A problem that many staff and administrative roles face is exactly what you mention: perfection is invisible, anything less, objectionable! We, as faculty, often assume that we will be able to just get on with our jobs and we are often somewhere between ignorant and disparaging of all the incredibly hard work that it takes to maintain the system to allow us to function. Yes, as Professors, we carry the mission of the University–but we wouldn’t carry it very far without skilled, knowledgeable and dedicated staff and administrators. The good ones know and understand what we do and why. They too are serving the mission. In the military, I’ve heard that there is a saying “Amateurs study tactics, professionals study logistics.” Well, we’re professors and most of us hate “logistics” but they do intersect with our ability to perform our mission. We expect our staff and administrators to understand who we are and what we do–but most of us don’t appreciate what they do either.

      Liked by 1 person

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      1. Peter Apps

        You may have a point, but my experience (admittedly not in the academic sector) is that administrative and managemental hurdles are put on the track by ………..drum roll………administrators and managers. Just as the complexities of the legal system that make the rest of us dependent on lawyers were created by laywers, so the suffocating piles of paperwork that academics and teachers are burdened with are piled up by paper pushers; if not in the institution itself then by another set of managers and administrators further up the hierarchy. They have no motivation to simplify the system because paper is what they do, the more there is the more productive they look and the more secure their jobs are – exactly the opposite to its impact on people who are actually doing the research and teaching.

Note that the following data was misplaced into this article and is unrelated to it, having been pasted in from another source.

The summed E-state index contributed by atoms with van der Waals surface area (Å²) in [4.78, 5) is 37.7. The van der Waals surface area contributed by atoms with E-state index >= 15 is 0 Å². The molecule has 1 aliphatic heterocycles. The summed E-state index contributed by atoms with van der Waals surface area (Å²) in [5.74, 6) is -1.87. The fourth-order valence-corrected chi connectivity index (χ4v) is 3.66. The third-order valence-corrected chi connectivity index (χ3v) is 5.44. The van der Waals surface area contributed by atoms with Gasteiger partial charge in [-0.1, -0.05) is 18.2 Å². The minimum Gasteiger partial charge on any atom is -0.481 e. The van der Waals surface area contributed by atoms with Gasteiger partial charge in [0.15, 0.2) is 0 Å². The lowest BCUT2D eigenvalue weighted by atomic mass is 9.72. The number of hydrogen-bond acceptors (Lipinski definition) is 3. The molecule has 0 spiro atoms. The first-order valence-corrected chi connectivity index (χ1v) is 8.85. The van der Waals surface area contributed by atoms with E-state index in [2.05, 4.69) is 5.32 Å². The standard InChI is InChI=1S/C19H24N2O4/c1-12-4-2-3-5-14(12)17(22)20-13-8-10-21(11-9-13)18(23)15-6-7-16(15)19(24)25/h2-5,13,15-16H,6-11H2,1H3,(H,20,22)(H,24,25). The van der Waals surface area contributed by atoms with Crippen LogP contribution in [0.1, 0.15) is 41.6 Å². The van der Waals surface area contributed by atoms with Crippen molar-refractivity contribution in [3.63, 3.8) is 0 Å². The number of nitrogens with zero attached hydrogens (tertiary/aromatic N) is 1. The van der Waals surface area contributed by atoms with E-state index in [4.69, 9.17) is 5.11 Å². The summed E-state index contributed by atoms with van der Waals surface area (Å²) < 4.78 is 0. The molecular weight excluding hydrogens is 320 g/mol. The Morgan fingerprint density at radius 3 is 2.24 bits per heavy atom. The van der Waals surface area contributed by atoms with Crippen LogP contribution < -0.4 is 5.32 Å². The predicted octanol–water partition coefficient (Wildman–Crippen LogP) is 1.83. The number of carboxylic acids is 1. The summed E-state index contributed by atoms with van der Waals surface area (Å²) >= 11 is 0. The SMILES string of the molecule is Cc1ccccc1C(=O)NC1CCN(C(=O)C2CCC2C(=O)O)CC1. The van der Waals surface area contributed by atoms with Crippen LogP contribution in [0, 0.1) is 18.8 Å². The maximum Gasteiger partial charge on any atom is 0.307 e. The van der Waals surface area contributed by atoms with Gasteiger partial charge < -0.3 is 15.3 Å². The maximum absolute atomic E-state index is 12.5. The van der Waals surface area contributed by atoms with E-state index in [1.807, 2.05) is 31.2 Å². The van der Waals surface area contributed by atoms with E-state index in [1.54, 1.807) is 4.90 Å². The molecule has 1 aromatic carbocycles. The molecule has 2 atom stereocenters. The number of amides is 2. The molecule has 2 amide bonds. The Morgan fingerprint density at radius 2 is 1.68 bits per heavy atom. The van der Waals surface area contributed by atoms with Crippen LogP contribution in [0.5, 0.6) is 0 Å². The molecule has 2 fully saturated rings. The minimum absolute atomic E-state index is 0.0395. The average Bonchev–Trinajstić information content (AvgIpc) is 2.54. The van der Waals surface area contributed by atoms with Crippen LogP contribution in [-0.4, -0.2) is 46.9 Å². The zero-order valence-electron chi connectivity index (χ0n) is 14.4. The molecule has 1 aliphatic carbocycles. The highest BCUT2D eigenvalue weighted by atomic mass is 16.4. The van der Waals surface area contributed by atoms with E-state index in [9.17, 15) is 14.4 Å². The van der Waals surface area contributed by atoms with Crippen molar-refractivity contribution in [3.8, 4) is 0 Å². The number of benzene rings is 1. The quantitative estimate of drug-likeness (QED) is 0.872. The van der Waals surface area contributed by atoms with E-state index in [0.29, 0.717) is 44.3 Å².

GK Chesterton captured it in The Secret People;

        They have given us into the hand of new unhappy lords,
        Lords without anger or honour, who dare not carry their swords.
        They fight by shuffling papers; they have bright dead alien eyes;
        They look at our labour and laughter as a tired man looks at flies.

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  7. Pingback: Whose university is it anyway? | Marcus Ampe's Space